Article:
When your typical week is jammed full of work, commuting and spending time with your family, it can be difficult to squeeze some cardio exercise into your few spare moments. But because this type of exercise can drastically improve your health, finding time to break a sweat is important. You don't need to exercise for hours each day to keep healthy; instead, juggle your priorities to fit at least 30 minutes of cardio into five days a week.
Also known as aerobic exercise, cardio is a type of exercise that requires the use of several of your muscle groups, has a rhythmic pattern and is possible to maintain continuously, according to the University of Miami Health System. During cardio exercise, your heart and lungs must work at elevated rates to provide you with blood and oxygen throughout your body. Many people get their cardio exercise at the gym through the use of such machines as the treadmill, stationary bike and rowing machine.
Any amount of cardio exercise is better than being completely sedentary, but the U.S. Department of Health and Human Services recommends that adults get a minimum of 150 minutes of moderate aerobic exercise or 75 minutes of vigorous aerobic exercise every week for optimal health. To meet the 150-minute recommendation, you can exercise five times a week for 30 minutes each. If you're short on time, try an up-tempo workout for just 15 minutes per day.
If you don't want to visit a gym to use the cardio equipment, you still have a long list of cardio exercises from which to choose. Outdoors, try walking, jogging, cycling, in-line skating, cross-country skiing, swimming or such sports as basketball and soccer. If you enjoy a home-based workout, consider such simple exercises as jumping jacks, jumping rope or even running on the spot. Varying your cardio workouts helps prevent your workout from becoming stale.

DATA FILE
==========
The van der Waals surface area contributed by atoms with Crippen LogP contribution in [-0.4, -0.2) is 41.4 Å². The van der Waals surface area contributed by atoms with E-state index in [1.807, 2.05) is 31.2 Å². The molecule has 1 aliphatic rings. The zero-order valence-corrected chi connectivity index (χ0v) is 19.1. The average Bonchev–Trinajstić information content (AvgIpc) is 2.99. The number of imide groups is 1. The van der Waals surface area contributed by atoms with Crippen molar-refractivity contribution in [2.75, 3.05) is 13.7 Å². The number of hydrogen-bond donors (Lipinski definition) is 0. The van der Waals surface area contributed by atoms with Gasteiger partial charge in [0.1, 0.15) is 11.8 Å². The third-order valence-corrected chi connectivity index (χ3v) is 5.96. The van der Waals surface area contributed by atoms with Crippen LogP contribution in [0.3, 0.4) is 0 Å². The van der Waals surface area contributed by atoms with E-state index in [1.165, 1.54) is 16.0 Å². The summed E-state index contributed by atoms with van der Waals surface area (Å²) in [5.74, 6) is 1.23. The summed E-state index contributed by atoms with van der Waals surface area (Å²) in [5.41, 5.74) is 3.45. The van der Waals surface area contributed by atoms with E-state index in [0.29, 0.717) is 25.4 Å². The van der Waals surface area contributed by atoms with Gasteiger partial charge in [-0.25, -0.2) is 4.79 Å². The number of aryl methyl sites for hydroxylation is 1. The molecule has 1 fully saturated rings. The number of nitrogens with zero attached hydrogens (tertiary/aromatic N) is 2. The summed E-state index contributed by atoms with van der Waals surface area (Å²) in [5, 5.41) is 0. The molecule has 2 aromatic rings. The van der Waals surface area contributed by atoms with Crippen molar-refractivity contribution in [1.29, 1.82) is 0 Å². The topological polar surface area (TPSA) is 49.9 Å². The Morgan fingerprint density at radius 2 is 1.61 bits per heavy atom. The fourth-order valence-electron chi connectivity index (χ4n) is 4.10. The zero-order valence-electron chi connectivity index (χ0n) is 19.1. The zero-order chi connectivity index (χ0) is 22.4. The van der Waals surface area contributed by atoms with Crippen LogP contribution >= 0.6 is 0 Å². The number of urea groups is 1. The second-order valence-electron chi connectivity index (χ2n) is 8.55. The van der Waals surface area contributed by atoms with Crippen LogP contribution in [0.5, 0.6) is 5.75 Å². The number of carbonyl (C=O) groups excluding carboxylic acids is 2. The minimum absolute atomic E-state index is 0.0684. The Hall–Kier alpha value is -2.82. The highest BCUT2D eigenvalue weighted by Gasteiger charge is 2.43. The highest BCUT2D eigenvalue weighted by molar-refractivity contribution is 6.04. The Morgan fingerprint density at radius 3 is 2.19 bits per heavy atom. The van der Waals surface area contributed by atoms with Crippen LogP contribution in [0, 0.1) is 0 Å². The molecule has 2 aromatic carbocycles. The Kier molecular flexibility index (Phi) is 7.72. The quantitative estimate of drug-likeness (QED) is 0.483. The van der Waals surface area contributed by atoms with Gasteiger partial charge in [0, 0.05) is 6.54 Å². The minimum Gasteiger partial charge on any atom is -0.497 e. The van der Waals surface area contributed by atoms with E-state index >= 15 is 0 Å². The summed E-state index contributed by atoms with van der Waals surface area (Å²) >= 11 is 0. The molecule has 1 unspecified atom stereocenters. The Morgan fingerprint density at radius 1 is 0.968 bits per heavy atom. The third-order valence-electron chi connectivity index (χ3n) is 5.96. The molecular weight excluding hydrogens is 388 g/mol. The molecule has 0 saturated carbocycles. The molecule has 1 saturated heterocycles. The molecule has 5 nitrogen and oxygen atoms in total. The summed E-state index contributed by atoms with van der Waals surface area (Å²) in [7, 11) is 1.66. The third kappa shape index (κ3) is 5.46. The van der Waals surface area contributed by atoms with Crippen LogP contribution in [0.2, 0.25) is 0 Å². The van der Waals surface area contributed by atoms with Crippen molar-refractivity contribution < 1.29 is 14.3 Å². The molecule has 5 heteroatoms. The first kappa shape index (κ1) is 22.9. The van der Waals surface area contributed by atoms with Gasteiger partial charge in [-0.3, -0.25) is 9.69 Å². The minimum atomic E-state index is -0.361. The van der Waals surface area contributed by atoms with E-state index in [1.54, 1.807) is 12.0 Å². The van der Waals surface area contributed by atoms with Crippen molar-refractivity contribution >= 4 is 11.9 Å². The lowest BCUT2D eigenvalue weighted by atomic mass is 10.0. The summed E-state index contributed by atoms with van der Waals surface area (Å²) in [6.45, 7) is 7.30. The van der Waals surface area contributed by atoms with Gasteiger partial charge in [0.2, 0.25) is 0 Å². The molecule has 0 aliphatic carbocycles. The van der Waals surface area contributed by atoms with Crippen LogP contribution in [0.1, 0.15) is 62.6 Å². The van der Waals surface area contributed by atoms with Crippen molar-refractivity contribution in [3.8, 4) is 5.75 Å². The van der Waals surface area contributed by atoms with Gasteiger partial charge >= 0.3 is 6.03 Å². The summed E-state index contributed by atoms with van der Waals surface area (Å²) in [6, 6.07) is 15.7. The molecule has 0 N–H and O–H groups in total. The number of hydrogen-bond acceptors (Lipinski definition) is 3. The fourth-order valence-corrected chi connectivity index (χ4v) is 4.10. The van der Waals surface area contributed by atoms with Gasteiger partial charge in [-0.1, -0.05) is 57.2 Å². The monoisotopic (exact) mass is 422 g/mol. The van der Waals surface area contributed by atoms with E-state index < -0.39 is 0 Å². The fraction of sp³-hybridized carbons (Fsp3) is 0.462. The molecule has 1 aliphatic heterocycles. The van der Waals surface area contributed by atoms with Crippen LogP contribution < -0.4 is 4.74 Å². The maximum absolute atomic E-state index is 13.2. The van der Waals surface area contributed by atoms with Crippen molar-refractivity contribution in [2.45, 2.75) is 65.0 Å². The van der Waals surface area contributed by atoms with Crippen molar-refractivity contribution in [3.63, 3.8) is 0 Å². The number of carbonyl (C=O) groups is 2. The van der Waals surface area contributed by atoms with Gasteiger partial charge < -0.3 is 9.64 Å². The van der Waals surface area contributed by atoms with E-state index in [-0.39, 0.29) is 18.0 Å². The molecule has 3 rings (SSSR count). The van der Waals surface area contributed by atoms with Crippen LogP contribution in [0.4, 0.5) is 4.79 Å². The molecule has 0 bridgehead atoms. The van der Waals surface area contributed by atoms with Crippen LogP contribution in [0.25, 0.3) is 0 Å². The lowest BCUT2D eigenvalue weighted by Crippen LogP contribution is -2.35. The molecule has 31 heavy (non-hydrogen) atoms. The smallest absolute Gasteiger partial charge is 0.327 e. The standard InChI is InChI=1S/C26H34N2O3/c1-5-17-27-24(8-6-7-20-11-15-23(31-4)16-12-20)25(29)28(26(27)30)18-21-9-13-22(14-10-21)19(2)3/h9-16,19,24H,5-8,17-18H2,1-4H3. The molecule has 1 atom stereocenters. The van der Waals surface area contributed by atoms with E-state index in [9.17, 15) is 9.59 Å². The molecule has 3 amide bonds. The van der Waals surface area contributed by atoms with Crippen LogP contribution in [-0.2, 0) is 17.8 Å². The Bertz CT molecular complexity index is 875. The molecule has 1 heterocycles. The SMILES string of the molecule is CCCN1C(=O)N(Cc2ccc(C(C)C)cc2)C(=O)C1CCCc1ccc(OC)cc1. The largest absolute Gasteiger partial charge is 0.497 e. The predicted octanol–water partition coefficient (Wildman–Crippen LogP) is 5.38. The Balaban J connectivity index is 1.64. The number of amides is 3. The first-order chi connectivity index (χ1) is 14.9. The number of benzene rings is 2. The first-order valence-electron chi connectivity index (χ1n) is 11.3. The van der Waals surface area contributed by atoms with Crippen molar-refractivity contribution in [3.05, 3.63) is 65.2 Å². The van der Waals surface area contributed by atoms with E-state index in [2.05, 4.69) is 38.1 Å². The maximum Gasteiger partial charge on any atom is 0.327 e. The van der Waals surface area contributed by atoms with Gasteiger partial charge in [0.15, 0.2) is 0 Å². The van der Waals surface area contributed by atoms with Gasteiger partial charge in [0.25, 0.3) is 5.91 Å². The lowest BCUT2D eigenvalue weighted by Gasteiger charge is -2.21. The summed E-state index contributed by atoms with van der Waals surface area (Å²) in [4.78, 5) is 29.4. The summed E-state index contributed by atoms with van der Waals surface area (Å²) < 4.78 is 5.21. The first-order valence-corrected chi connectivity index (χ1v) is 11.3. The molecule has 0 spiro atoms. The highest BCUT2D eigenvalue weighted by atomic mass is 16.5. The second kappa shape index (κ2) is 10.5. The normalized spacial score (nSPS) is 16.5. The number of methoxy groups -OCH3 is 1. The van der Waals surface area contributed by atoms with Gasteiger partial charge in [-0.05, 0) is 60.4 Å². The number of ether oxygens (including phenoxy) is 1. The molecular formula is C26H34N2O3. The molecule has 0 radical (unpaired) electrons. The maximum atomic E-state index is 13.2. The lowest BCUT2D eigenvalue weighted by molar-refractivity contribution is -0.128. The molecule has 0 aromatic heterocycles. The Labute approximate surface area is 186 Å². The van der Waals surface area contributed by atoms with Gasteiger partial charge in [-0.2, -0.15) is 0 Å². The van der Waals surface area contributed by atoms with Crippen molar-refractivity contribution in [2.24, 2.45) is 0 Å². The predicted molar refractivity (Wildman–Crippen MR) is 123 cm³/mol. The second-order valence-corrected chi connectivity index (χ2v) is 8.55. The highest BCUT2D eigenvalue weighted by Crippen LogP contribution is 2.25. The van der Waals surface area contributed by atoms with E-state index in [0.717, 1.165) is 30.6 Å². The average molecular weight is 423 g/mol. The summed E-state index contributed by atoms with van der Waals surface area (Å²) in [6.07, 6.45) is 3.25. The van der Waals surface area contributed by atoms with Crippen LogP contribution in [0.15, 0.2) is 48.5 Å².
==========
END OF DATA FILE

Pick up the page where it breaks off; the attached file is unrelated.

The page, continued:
Even if you don't have time to meet the recommended 75 or 150 minutes of exercise each week, any amount of aerobic exercise is beneficial. MayoClinic.com notes that aerobic exercise helps you maintain a healthy weight or lose fat, improves your stamina, boosts your immune system, creates a sense of well-being, strengthens your cardiovascular system, reduces the chance of developing such health issues as high blood pressure, heart disease and some cancers, keeps you independent and even extends your life.
- University of Miami Health System: Exercise
- U.S. Department of Health and Human Services: 2008 Physical Activity Guidelines for Americans
- Harvard Medical School: Calories Burned in 30 Minutes for People of Three Different Weights
- MayoClinic.com: Aerobic Exercise: Top 10 Reasons to Get Physical
- MayoClinic.com: Exercise and Stress: Get Moving to Manage Stress
Toronto-based journalist William McCoy has been writing since 1997, specializing in topics such as sports, nutrition and health. He serves as the Studio's sports and recreation section expert. McCoy is a journalism graduate of Ryerson University.